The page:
Yesterday, Bowral was in a state of shock, its timeless world shattered by the discovery in a forest nearby of the bodies of seven young hitch-hikers, including two British women, all of them murdered in what has become Australia's most sensational serial killing.
The 'backpacker murders' have sent a chill through Australia because the bodies have been progressively uncovered in the dense Belanglo State Forest, south of Sydney, over the past year, three of them this week alone. With the killer or killers still on the loose, police fear there are more bodies to be found. An extra 300 police were called in yesterday to comb the forest and the New South Wales government offered a reward of Adollars 500,000 ( pounds 227,000) for clues.
The first bodies were found in September last year, those of two British women, Caroline Clarke and Joanne Walters, both 22, who had not been seen for five months. There was a lull until early last month, when the bodies of two Australians, James Gibson and Deborah Everist, both 19, were discovered nearby. On Monday, the skeletal remains of a German woman, Simone Schmidl, 21, were located about three miles from the others. Then on Thursday came the discovery of two more skeletons, which police believe are those of a German couple, Gabor Neugebauer, 21, and his girlfriend, Anja Habshied, 20.
All of these young people had one thing in common. They had joined thousands of adventure holidaymakers like them, many from overseas, who converge each year on hotels in the crowded inner Sydney district of Kings Cross. They had set out between December 1989 and April 1992, mostly in pairs, after telling family and friends that they planned to hitch-hike around Australia. Then they vanished.
All of them met their deaths in the same gruesome way, police have confirmed. They were stabbed repeatedly and their bodies left covered with twigs, ferns and leaves. Miss Clarke was also shot with a .22 calibre rifle. No remains showed signs of sexual molestation. The killer left few clues in the form of personal effects: just an airline ticket lying near one of the skeletons found on Thursday. Most have been identified from dental records.
Driving into the Belanglo forest along a bumpy dirt road, with a pine plantation on one side and dense eucalyptus woodland on the other, it is impossible to believe that any of the victims would have ventured there voluntarily. The death scenes are miles from the Hume Highway, Australia's most crowded trunk road, which is popular with hitch-hikers between Sydney and Melbourne.
Were they driven there forcibly by their killer, who was preying on the highway? One theory is that they were somehow drugged after hitching lifts. The British women were last seen near the coast, about 30 miles away, asking directions to the Hume Highway. At the search scene deep in the forest yesterday, Superintendent Clive Small, who is leading the investigation, said: 'We believe the two British women were murdered in the forest, not killed beforehand and dumped. We don't know about the others yet.'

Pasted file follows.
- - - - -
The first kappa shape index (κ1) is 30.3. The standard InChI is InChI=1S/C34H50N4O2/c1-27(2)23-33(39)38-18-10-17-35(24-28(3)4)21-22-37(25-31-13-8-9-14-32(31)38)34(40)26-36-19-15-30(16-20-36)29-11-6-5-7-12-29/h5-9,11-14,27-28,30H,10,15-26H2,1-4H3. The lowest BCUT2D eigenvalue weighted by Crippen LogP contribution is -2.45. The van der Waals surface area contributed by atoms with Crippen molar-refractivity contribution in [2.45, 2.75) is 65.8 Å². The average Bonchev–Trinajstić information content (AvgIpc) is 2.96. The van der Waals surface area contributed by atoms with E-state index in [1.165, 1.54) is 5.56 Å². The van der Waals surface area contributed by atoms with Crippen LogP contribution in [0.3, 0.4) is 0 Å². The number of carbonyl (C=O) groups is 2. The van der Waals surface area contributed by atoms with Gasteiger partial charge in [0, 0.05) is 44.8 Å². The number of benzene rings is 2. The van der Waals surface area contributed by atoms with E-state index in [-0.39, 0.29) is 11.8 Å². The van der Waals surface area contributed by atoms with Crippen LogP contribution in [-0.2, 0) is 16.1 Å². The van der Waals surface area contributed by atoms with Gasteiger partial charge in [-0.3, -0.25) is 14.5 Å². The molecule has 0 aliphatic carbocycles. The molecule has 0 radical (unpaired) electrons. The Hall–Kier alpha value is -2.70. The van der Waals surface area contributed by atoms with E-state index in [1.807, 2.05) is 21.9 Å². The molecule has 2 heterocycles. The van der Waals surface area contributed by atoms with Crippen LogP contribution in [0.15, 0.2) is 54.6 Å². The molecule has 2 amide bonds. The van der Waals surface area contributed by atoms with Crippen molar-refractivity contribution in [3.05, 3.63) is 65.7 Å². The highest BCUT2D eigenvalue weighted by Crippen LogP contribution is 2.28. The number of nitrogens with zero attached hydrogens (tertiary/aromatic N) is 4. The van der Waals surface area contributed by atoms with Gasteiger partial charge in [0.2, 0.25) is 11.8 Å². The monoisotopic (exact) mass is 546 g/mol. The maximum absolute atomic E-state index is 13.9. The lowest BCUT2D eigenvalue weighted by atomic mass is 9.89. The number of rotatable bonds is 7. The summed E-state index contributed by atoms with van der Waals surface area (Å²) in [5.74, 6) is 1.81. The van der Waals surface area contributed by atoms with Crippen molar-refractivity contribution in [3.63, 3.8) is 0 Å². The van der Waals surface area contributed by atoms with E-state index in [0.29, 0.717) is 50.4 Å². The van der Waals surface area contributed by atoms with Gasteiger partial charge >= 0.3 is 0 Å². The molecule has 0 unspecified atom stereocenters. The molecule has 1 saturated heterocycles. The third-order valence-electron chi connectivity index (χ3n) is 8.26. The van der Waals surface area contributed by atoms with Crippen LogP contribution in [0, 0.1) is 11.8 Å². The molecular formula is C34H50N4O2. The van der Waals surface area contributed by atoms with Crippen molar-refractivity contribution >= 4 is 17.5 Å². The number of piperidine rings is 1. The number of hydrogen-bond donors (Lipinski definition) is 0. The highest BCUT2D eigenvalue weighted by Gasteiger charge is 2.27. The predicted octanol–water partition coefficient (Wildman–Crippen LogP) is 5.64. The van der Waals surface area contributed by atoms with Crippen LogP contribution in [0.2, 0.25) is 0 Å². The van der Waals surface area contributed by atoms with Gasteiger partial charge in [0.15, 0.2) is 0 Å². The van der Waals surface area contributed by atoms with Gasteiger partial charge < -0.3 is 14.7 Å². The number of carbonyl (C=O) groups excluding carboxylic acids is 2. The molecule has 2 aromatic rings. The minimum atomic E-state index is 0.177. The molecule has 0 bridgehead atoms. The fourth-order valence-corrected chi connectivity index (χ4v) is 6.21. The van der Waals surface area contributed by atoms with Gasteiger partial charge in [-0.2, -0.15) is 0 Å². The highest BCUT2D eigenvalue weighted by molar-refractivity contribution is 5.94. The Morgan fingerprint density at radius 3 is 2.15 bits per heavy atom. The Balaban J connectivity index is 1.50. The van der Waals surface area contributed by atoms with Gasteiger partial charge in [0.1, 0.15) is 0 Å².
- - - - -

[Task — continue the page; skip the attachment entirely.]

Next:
Back at the Bowral police station, the telephones were busy with calls from locals offering information. A spookiness has settled on the town, renowned as a retirement and holiday retreat for wealthy Sydney people, as the full realisation sinks in that a killer may be lurking among them. In a quiet town where everyone knows each other, people have started locking their doors.
Inspector Phil Jones, Bowral's senior policeman, is mystified why the bodies were not found sooner because the forest is traversed by thousands of bush walkers and orienteering groups. Indeed, all the bodies were found near fire trails criss-crossing the scrub. He said: 'The killer is obviously someone who knows that forest.'
It was a bush walker who stumbled on the remains of Miss Walters and Miss Clarke. Their parents flew to Australia, Miss Walters' from South Wales and Miss Clarke's from Northumberland, to visit the site. Early last month, to mark the anniversary, Inspector Jones arranged a gathering in the town hall where about 200 locals watched a video prepared by the women's parents to thank them for their help.
The parents also appealed in the film for the return of any of their daughters' personal effects which may still be found. Miss Walters' parents had sent her a gold locket to wear during her travels. David Wood, the mayor of Bowral, said yesterday: 'I remember the picture of that locket clearly. It was a striking shape. The police have had a lot of feedback since that video.'
The police, though, are racing against time because psychologists believe the murders have the hallmark of a serial killer who will go on killing until caught.
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